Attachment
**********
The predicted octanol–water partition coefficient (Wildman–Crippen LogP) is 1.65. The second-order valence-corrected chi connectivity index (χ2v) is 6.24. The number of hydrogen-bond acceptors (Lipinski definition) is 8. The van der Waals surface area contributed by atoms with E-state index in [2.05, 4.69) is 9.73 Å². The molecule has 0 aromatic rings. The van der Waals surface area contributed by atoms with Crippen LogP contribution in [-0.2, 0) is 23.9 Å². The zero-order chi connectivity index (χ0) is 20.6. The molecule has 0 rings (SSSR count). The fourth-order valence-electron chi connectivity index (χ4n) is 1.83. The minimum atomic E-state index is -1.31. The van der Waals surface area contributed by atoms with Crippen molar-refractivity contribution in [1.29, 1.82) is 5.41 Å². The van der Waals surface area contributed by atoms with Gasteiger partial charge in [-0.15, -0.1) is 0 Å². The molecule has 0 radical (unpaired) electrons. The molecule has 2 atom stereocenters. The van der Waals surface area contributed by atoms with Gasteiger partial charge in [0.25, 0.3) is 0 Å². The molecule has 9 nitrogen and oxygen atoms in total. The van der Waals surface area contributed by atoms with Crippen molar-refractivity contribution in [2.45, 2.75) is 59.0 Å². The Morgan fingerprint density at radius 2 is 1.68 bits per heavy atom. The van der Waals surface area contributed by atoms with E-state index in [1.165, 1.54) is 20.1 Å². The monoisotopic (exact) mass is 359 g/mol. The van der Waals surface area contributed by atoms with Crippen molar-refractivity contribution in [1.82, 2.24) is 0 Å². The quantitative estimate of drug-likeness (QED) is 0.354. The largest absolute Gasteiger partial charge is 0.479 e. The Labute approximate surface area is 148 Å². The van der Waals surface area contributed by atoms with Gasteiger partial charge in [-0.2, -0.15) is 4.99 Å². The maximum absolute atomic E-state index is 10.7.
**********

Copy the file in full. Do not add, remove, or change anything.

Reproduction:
The predicted octanol–water partition coefficient (Wildman–Crippen LogP) is 1.65. The second-order valence-corrected chi connectivity index (χ2v) is 6.24. The number of hydrogen-bond acceptors (Lipinski definition) is 8. The van der Waals surface area contributed by atoms with E-state index in [2.05, 4.69) is 9.73 Å². The molecule has 0 aromatic rings. The van der Waals surface area contributed by atoms with Crippen LogP contribution in [-0.2, 0) is 23.9 Å². The zero-order chi connectivity index (χ0) is 20.6. The molecule has 0 rings (SSSR count). The fourth-order valence-electron chi connectivity index (χ4n) is 1.83. The minimum atomic E-state index is -1.31. The van der Waals surface area contributed by atoms with Crippen molar-refractivity contribution in [1.29, 1.82) is 5.41 Å². The van der Waals surface area contributed by atoms with Gasteiger partial charge in [-0.15, -0.1) is 0 Å². The molecule has 0 radical (unpaired) electrons. The molecule has 2 atom stereocenters. The van der Waals surface area contributed by atoms with Gasteiger partial charge in [0.25, 0.3) is 0 Å². The molecule has 9 nitrogen and oxygen atoms in total. The van der Waals surface area contributed by atoms with Crippen molar-refractivity contribution in [2.45, 2.75) is 59.0 Å². The Morgan fingerprint density at radius 2 is 1.68 bits per heavy atom. The van der Waals surface area contributed by atoms with E-state index in [1.165, 1.54) is 20.1 Å². The monoisotopic (exact) mass is 359 g/mol. The van der Waals surface area contributed by atoms with Crippen molar-refractivity contribution in [1.82, 2.24) is 0 Å². The quantitative estimate of drug-likeness (QED) is 0.354. The largest absolute Gasteiger partial charge is 0.479 e. The Labute approximate surface area is 148 Å². The van der Waals surface area contributed by atoms with Gasteiger partial charge in [-0.2, -0.15) is 4.99 Å². The maximum absolute atomic E-state index is 10.7.